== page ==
So a little bit of stats. The fatality statistics for construction, we saw this huge decline in fatalities during the recession, and now we're seeing an increase as construction work comes back. So this has been something that I've been sort of not looking forward to, and that I've been trying to really talk up that we really need to make safety improvements now because, as construction increases in volume and there are more new workers coming into the industry and more new employers, new businesses that are being formed to do construction work, there is a lot going on.

Kind of the distressing part about this is not only did the number of fatalities go up and these are preliminary numbers from BLS, so that number will go up even more when the final numbers come in, but that the rate went up, and so that means that compared to 2011, workers were being killed at a much higher pace. Now, if you look at the entire 6 year span, it's probably in the midrange, but I think we still have a lot to do here, and this is the time to do it.

Thanks, Damon.

Focus Four. Falls are still the big issue. So we had an additional what is it? about 14 fall fatalities last year, and I believe actually that the rate of fall fatalities also went up.

Next slide, please.

This is a little bit of an eye chart. I apologize for that, but we were just taking a look. We've been talking a look. The BLS data on injury and illness rates came out just, I think, 2 weeks ago, so we haven't had a chance to do a whole lot with it, but we did this one sort of simple analysis.

The thing that is very interesting here and I'd be really interested in maybe a year from now to see if it sticks is these framing contractors, almost dropped in half in a 1 year period, and this is a pretty good size sample that BLS does within these industry classifications. I have no reason to believe it's a bad number, so we'll see. That could be a huge, huge improvement. The rest of them seem to be fairly stable, a little bit of a drop in roofing contractors. As we have seen over the years, the injury data don't always track the fatality data, which has been a little bit of a mystery, I think.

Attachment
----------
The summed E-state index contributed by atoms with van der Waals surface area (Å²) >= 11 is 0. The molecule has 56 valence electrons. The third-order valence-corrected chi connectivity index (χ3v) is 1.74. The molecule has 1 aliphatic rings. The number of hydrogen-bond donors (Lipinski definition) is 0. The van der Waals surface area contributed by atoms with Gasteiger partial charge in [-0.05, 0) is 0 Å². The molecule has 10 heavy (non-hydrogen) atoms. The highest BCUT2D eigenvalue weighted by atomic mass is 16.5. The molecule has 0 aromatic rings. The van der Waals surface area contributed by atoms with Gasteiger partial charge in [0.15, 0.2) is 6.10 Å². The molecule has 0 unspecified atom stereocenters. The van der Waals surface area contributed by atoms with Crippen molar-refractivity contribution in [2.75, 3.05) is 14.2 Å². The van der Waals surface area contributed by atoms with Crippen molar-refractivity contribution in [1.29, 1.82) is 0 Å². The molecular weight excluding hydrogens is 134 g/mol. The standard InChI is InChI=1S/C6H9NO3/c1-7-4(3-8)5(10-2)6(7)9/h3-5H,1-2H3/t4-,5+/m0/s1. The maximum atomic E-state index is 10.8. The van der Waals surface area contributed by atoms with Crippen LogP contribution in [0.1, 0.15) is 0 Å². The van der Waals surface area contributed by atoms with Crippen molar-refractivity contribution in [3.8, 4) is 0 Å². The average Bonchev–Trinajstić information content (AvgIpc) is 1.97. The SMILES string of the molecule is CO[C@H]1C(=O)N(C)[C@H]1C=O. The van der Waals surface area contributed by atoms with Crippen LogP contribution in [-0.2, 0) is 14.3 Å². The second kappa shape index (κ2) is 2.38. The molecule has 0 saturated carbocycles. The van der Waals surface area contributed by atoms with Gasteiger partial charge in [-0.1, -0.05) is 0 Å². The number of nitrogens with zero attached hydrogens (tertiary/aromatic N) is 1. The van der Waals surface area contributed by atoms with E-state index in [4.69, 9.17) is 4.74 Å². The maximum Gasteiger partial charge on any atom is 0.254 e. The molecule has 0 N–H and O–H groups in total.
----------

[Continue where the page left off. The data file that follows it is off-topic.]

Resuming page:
Next slide, please.

Backovers, we are also continuing to make progress. We have got a little bit of work going on to try and get kind of the industry profile going to get started on the economic analysis. I think I've showed you before we have this webpage that we put up on backovers that I think actually may be the best webpage out there in terms of talking about all of the technologies and rules, everything that deals with these horrible problems of backovers. And interestingly enough, even though the construction numbers went up in total, the backover fatalities last year actually went down. We only have 2 years' worth of data on backovers. It's the first couple of years that BLS has tracked this particular stat, so that's about all we know.

Next slide, please.

A little bit of an update on cranes. Obviously, this is a photograph of the crane tip over at the National Cathedral 2 years ago. We do continue to see a number of crane incidents, both tip overs we still see a few electrical line incidents with cranes, so we seem to be making progress, but there is still work to be done.

We just issued citations to an employer who was operating a crane on a barge without the proper safety equipment, who tipped over the entire crane and took out a couple of very expensive boats, pleasure craft, with it. So the incidents with cranes are dramatic, to say the least.

Next slide, please Damon.

So a little bit about Final Rule update. We got this year the Final Rule for underground and demolition, which allowed us to do away with the Subpart District standard, which was the old crane standard, which was being reserved just for those two industries, so that's nice cleanup.